Margaret Thatcher

Gulf War: Bush-Thatcher phone conversation (no time to go wobbly) [memoirs extract]

Document type: Press
Source: Margaret Thatcher The Downing Street Years , pp.823-24
Editorial comments:
Importance ranking: Major
Word count: 407 words
Themes: Defence (general), Energy, Foreign policy (Middle East), Foreign policy (USA), Defence (Gulf War, 1990-91)

No time to go wobbly

In the evening of 26th August President Bush telephoned me from Kennebunkport. I told him how pleased I was with Security Council Resolution 665 which had been passed the day before, enabling us to enforce the embargo. We must use our powers to stop Iraqi shipping. This was no time to go wobbly. Information we had gleaned from secret sources must be published to show up sanctions busting. The President agreed. I told him that the only area in which I thought we were not doing well was in the propaganda battle. We were now probably going into a longish period to see whether sanctions would work and we must not let the faint hearts grow in strength. The President was worried also about the use of the port of Aqaba in Jordan to evade sanctions and I told him that I would raise the question when I saw King Hussein in a few days' time.

In the case of Syria, my enemy's enemy had to become my friend. But I was saddened that one of Britain's most long standing friends appeared to be siding with the enemy. I had been on the friendliest of terms with King Hussein of Jordan but there could be no question of just allowing him to continue to flout sanctions and justify the Iraqi invasion. So when he came to see me for lunch on Friday 31st August I could not conceal my feelings.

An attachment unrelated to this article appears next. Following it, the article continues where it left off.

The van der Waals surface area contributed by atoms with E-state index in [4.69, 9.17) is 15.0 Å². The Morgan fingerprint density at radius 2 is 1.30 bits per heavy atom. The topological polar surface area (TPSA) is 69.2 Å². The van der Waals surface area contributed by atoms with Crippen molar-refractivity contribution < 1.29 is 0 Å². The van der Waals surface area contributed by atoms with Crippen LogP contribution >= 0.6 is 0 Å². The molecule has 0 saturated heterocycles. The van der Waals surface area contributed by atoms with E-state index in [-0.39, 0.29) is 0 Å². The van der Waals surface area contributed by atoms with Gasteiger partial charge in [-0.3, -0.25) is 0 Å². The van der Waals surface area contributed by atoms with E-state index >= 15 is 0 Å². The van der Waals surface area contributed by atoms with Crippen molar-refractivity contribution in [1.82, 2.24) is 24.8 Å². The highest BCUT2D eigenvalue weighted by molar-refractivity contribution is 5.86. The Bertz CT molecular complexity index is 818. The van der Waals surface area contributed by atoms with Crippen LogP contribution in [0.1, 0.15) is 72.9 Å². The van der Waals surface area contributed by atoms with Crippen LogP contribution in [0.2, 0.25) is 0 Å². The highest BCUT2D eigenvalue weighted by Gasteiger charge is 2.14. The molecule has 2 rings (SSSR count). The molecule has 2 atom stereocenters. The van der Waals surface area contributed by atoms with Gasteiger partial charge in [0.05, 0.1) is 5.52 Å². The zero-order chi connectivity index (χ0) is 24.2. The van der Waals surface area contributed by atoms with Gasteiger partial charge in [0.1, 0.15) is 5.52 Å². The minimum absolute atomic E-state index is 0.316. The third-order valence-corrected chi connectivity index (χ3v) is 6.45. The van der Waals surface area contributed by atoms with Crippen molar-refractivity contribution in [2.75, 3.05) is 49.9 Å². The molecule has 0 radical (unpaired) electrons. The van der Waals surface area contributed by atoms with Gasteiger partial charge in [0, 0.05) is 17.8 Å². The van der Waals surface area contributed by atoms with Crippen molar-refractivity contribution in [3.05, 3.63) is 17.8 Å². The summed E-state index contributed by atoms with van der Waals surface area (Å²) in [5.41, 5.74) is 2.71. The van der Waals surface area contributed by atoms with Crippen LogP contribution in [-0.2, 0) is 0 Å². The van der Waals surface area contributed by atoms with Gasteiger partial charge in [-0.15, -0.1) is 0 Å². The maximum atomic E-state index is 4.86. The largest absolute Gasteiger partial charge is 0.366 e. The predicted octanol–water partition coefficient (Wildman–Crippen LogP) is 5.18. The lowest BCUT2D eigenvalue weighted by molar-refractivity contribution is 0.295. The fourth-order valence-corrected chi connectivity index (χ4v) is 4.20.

He was clearly very uneasy about the line he was taking. He began by making a forty minute statement which yet again justified what the Iraqis had done. I said that I was amazed at his account of what was in fact a blatant act of aggression. Iraq was a country which had used chemical weapons not just in war but against its own people. Saddam Hussein was not only an international brigand, he was also a loser who had done immense damage both to the Palestinian cause and to the Arabs and who over eight years had vainly thrown wave after wave of young Iraqis into the war against Iran. I said that the King should not be attempting to negotiate on Iraq's behalf but rather to implement sanctions against it. I could not have been more direct. But no amount of pressure was likely to alter the calculation which the King had made: that he could not come out openly against Saddam Hussein and survive.